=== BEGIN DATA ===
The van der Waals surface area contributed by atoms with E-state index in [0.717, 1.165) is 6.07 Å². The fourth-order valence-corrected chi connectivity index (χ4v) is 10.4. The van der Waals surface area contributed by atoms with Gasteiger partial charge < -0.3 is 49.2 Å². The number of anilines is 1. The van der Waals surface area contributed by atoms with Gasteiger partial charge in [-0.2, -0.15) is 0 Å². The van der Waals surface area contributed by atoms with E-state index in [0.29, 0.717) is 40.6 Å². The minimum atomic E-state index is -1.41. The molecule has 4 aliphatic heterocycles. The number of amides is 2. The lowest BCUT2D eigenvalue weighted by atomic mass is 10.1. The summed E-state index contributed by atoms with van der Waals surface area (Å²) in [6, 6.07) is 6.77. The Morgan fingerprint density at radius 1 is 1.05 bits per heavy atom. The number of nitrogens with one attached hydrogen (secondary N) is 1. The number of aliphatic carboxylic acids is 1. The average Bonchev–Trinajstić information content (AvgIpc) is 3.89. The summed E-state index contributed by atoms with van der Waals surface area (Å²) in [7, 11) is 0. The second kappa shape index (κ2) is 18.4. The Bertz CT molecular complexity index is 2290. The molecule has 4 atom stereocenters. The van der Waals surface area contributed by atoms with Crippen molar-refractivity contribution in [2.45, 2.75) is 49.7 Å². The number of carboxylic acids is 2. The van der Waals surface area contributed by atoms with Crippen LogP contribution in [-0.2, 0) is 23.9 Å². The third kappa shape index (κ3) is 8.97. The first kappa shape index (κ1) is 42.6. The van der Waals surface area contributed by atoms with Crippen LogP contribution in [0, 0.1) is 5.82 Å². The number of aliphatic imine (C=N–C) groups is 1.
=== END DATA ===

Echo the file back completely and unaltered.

The van der Waals surface area contributed by atoms with E-state index in [0.717, 1.165) is 6.07 Å². The fourth-order valence-corrected chi connectivity index (χ4v) is 10.4. The van der Waals surface area contributed by atoms with Gasteiger partial charge < -0.3 is 49.2 Å². The number of anilines is 1. The van der Waals surface area contributed by atoms with Gasteiger partial charge in [-0.2, -0.15) is 0 Å². The van der Waals surface area contributed by atoms with E-state index in [0.29, 0.717) is 40.6 Å². The minimum atomic E-state index is -1.41. The molecule has 4 aliphatic heterocycles. The number of amides is 2. The lowest BCUT2D eigenvalue weighted by atomic mass is 10.1. The summed E-state index contributed by atoms with van der Waals surface area (Å²) in [6, 6.07) is 6.77. The Morgan fingerprint density at radius 1 is 1.05 bits per heavy atom. The number of nitrogens with one attached hydrogen (secondary N) is 1. The number of aliphatic carboxylic acids is 1. The average Bonchev–Trinajstić information content (AvgIpc) is 3.89. The summed E-state index contributed by atoms with van der Waals surface area (Å²) in [7, 11) is 0. The second kappa shape index (κ2) is 18.4. The Bertz CT molecular complexity index is 2290. The molecule has 4 atom stereocenters. The van der Waals surface area contributed by atoms with Crippen molar-refractivity contribution in [2.45, 2.75) is 49.7 Å². The number of carboxylic acids is 2. The van der Waals surface area contributed by atoms with Crippen LogP contribution in [-0.2, 0) is 23.9 Å². The third kappa shape index (κ3) is 8.97. The first kappa shape index (κ1) is 42.6. The van der Waals surface area contributed by atoms with Crippen LogP contribution in [0, 0.1) is 5.82 Å². The number of aliphatic imine (C=N–C) groups is 1.